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Background Info

The petition follows on from the announcement by the Scottish Government that they were going to implement substantial fare increases for commercial transport to and from the Western Isles from the end of March 2012. (detailed below)

Proposed increases due to be implemented 30th March 2012 (based on a 17m lorry)

Route                                    %         cost now     proposed cost  difference
Stornoway/Ullapool               134%   £ 458.30    £ 1073.04        £ 614.74
Oban/Coll/Tiree                      94%   £ 519.50    £ 1008.57         £ 489.07
Uig/Lochmaddy/Tarbert        172%   £ 278.78    £ 758.88           £ 480.10
Oban/Lochboisdale/Castlebay 80%   £ 748.80    £ 1348.03         £ 599.23

The Scottish Government’s announcement is heavily based on their suggestion that hauliers did not pass any savings from RET back to the customer – an allegation which hauliers have continuously refuted AND have provided evidence to the Scottish Government and MSPs.

A later announcement was made by the Scottish Government detailing an extra £2.5m for transitional relief which would cap the increases to 50% in any one year. 

From the end of March 2012 the fares will rise from:

Stornoway – Ullapool                                 From: £458.30         To: £687.45
Uig – Lochmaddy/Tarbert                           From: £278.78         To: £418.17
Oban – Lochboisdale/Castlebay                  From: £748.80         To: £1123.20
Oban – Coll/Tiree                                       From: £519.50         To: £779.25

The 50% increase is still a very substantial rise in fares and is only for one year. 

After the first year the fares will continue to rise and in year 3 the overall increase will be the same as first proposed in the table above.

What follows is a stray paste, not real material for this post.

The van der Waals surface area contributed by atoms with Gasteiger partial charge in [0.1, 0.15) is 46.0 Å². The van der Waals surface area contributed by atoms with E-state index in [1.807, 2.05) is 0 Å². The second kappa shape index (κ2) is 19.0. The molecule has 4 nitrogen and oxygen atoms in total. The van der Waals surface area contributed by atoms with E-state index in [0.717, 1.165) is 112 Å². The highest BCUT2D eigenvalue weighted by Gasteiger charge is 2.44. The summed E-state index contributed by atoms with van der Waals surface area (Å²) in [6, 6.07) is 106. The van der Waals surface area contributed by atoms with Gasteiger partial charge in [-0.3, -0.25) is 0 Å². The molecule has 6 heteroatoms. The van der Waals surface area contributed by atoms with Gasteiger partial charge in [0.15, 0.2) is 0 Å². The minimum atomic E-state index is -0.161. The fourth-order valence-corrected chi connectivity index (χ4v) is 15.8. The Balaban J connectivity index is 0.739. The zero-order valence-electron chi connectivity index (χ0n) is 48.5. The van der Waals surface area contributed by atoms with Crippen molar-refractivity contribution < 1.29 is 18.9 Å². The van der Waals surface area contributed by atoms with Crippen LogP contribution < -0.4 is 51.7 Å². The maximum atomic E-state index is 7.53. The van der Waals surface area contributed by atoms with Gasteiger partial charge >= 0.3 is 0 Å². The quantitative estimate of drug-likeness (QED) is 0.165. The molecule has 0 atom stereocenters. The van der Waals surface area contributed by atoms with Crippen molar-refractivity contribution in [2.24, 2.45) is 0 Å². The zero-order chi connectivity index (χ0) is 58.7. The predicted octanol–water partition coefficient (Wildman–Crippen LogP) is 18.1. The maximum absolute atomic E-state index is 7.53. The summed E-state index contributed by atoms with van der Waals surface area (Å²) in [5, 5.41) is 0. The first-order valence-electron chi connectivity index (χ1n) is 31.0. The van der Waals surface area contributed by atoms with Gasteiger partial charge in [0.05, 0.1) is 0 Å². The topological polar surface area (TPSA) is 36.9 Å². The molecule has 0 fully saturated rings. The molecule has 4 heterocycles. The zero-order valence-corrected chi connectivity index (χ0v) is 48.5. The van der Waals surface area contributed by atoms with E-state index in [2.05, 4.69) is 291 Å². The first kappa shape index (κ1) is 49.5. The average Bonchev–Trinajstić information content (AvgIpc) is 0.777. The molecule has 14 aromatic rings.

The Scottish Government should carry out a socio-economic analysis before any increases are implemented to ascertain the impact that any increases will have on an already fragile community.

Small businesses and commercial vehicles are the crux of the economy of these islands and the impact on these businesses will be substantial – as outlined in the above tables.  The increases in prices will have to be passed on and paid for by the whole community.  Every man, woman and child will be affected by this policy.  The communities are fragile and disadvantaged in many ways and this decision will only make the situation far worse.

RET over the past few years has benefitted the islands in many ways.  It has allowed small businesses to be competitive locally, nationally and internationally and if the proposed increases were to go ahead many of these businesses will cease to trade or it will leave them unable to  compete with their mainland counterparts.

Job losses are inevitable if this policy goes ahead as businesses will have to downsize or cease to trade completely.

Although RET is remaining in place for other vehicles, the cost of living on a day to day basis will rise significantly which will remove the choice from islanders to be able to take advantage of the reduced fares for social travel.

Further information can be provided by contacting the Outer Hebrides Transport Group by emailing them at:

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